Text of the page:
The biodiversity emergency: what can we all do?

This post belongs to a series written by students in the Conservation Biology course BSC4052 at the University of South Florida. This course provides an overview of major themes in conservation practice and related applied problems in biology, including: population ecology in the context of conservation, patterns of diversity, valuing diversity, threats to diversity, management actions and strategies for preserving diversity.

Author: Elena Brazee is a third year student studying Environmental Biology at the University of South Florida. She would like to pursue a career in environmental and animal conservation and enjoys outdoor activities such as skiing and mountain biking in her free time.

 

 

 

Original Paper: Prévot, A., Cheval, H., Raymond, R., & Cosquer, A. (2018). Routine Experiences of Nature in Cities Can Increase Personal Commitment toward Biodiversity Conservation. Biological Conservation, 226, 1–8. DOI: https://doi.org/10.1016/j.biocon.2018.07.008

 

There is a biodiversity crisis. The repercussions of species and habitat loss are everywhere:  Animals (giant pandas or bees) and places (coral reefs) are experiencing negative human-related impacts. This means more than just loss of physical beauty; all habitats and species are interconnected, so a loss of something as seemingly small as a bee population will reduce pollination of plants that we eat. There is hope of recovery, but it begins by motivating people to help. As the world is becoming more urbanized and disconnected from nature, where does motivation for environmental conservation and stewardship come from?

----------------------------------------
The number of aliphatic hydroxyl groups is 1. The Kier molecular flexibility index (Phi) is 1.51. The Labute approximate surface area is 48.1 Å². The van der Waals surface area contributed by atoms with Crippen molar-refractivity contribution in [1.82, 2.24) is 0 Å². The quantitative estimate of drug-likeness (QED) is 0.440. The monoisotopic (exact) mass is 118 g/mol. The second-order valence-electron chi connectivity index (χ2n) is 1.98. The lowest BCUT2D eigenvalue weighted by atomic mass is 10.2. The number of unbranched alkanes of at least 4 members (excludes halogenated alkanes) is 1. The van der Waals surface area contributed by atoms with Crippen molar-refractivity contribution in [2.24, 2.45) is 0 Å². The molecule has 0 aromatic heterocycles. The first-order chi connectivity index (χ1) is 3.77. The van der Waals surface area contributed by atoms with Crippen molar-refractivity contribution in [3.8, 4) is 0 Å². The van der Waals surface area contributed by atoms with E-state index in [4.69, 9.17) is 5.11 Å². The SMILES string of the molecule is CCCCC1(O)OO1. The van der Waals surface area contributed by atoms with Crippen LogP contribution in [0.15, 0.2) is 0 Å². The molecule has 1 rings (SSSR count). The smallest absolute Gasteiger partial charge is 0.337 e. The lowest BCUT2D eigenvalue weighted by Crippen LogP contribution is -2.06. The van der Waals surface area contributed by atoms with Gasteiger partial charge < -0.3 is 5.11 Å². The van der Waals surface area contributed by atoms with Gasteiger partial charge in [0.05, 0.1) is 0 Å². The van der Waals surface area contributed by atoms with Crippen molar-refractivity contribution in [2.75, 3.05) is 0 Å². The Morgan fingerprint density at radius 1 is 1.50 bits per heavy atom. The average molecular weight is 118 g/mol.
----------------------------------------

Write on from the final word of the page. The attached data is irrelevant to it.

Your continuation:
Factors that influence pro-environmental participation

Prevot et al. (2018) conducted a survey to determine what makes someone motivated to be an environmental steward. The survey focused on many interconnected factors associated with people having more environmental awareness. The questionnaire asked participants to rate themselves on questions relating to these factors including knowledge about biodiversity, connectedness with nature – or caring about the environment – daily pro-biodiversity experiences, and acts of environmental stewardship, like purchasing organic food. Different types of everyday pro-biodiversity experiences that allow people to act as environmental stewards were explored – both explicit and implicit – like participating in nature watch groups, nature citizen science programs, environmental associations, community gardens, and supporting local agriculture.

Kids can learn to care, but can adults?

As a child, I spent lots of time outside, from climbing trees to growing basil in the back yard. I believe these experienced influenced how I act as an environmental steward today. In Biological Conservation Prévot, Cheval, Raymond, and Cosquer (2018) report children that are connected with nature are not necessarily going to become environmentally conscious adults. Efforts to increase adults’ involvement with nature should be a priority to combat the growing biodiversity crisis.  Adults can also grow their connectedness with nature by adopting environmentally friendly practices, or acting as environmental stewards like shopping for seasonal produce only when it is in-season. This promotes biodiversity because produce grown outside of its season can have negative affects on the environment. Some of these negative impacts include the excessive packaging needed to store produce grown outside of its season or the energy put into heating greenhouses to grow these fruits and vegetables.

Figure 1: A daily pro-environmental practice – gardening. Credit: Creative Commons
How can we nurture adults to participate?